Last month 15-year-old Makayla Hay harvested this record-breaking buck in Madison County, Tex. Most other local hunters had hoped to tag the buck themselves, but Makayla took this gnarly bruiser minutes before sunrise on opening day.
The buck scored more than 200 inches and should become the second largest ever taken in the county. The Hay buck is also slated to join the Texas Big Game Awards as the largest free-range whitetail ever harvested by a youth in Texas.
About a month before the season opener a pair of fisherman snapped this photo of two bucks swimming in the Trinity River. Makayla’s father, Jim Hay, thought the buck might show up on the 1,600-acre lease they hunt.
On the morning of Nov. 2, Hay dropped Makayla at her blind in the predawn dark. She setup on a tree line with a good view of open cow pastures and wooded cover. A few does gathered around a nearby feeder just before sunrise. An eight-pointer also appeared, which she briefly considered. When another buck appeared on the scene, however, Makayla didn’t give the eight-pointer a second thought.
“A few minutes later this big deer walks out,” Makayla said. “And instead of seeing just a few points, there were tons of points going down on every side. And I decided I was going to shoot it because it’s better than any deer I’ve ever killed.”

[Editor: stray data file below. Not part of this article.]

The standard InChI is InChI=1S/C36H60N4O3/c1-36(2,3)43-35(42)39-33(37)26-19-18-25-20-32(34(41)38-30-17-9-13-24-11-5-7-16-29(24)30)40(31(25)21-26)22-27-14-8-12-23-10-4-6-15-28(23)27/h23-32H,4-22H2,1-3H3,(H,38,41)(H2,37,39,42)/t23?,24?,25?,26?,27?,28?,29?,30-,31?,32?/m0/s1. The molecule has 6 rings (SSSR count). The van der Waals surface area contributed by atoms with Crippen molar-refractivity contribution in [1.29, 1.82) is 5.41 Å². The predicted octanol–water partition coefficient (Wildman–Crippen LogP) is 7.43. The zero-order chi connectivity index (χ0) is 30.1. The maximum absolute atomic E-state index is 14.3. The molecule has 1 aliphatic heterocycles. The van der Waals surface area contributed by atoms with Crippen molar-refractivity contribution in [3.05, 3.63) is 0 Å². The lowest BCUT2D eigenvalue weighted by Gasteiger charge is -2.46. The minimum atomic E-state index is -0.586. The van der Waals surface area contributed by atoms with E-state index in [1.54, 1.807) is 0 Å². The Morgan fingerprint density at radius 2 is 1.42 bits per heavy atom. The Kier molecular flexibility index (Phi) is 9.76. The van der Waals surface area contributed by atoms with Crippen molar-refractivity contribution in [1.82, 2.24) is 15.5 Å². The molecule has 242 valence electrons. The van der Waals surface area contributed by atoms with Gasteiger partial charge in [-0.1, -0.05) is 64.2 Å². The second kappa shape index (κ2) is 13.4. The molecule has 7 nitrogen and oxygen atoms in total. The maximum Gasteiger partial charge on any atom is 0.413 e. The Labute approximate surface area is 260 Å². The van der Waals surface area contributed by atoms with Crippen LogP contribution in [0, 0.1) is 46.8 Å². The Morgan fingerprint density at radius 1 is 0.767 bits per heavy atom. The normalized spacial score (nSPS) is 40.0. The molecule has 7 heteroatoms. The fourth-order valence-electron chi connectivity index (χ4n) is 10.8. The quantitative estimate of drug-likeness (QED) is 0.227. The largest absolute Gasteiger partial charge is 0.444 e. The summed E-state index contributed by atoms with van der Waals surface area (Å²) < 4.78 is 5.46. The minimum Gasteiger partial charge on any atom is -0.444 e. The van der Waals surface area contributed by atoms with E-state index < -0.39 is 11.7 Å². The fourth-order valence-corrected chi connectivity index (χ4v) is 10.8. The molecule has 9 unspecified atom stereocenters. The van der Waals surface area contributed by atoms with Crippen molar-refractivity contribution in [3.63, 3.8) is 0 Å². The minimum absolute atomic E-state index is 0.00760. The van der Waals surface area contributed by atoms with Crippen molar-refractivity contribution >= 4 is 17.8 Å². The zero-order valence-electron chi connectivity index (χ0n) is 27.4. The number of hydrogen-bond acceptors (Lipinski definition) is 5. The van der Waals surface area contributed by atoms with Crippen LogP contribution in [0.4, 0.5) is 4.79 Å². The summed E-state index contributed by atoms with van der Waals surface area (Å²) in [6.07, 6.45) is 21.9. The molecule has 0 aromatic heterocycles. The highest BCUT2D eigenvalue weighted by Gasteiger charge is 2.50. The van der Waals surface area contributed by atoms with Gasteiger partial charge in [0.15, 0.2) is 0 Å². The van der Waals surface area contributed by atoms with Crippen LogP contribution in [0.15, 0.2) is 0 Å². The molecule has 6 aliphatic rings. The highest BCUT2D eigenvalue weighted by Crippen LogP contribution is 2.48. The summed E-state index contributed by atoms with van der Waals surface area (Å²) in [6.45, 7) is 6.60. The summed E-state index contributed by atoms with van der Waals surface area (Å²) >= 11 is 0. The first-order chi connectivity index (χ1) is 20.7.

Makayla routinely keeps her 7mm unloaded until she’s prepared to shoot. She took a moment to load the cartridges and raised her rifle. The buck was still standing 150 yards in front of her, just steps from where he entered the pasture. She lined up the crosshairs and squeezed the trigger. The buck dropped.
As she watched from the blind, the buck got to its feet. Predicting he was going to make a run for the fence, Makayla fired again. This time the buck stayed down. She contacted her dad and told him to come back to the blind, but didn’t offer details. “Waiting was very nerve-wracking,” Makayla said. “I couldn’t see [the buck] because he was laying in the grass, and I had no clue how many points it had.”
She hung around the blind for “five very long minutes” before her dad arrived from his own hunting spot nearby. “Usually I’d wait inside the blind until he gets there, but I was already out,” Makayla said. “He knew something was up, because I didn’t tell him what I’d shot.”
The pair approached the buck in disbelief. Makayla and her father disagreed about the buck’s identity. Hay insisted the deer was the same buck from the river, but Makayla didn’t think so. Referencing the photo proved Hay was correct. “I’m over here just trying to count points and he’s like, ‘You shot my deer,'” Makayla said. “I had to count several times because I just couldn’t believe it.”
By the time she finished counting Makayla had tallied 23 points. An official Boone and Crocket Club measurer scored the nontypical buck at 213 7/8 inches gross with a net score of 203 1/8 inches. “I’ve been hunting since [opening day], but it really changes your perspective on deer,” Makayla said. “Every deer I see now I’m like, ‘Oh that doesn’t compare to my deer.'”
And she would be hard-pressed to encounter another deer that matches her unique buck. The only nontypical whitetail currently on the B&C record books for Madison County is a 223 2/8-inch buck taken in 1967. That makes Makayla’s buck a shoo-in for the county’s second largest buck. Additionally the Hay buck is expected hold the record for the largest free-range whitetail ever taken by a youth in Texas after TBGA receives an official entry.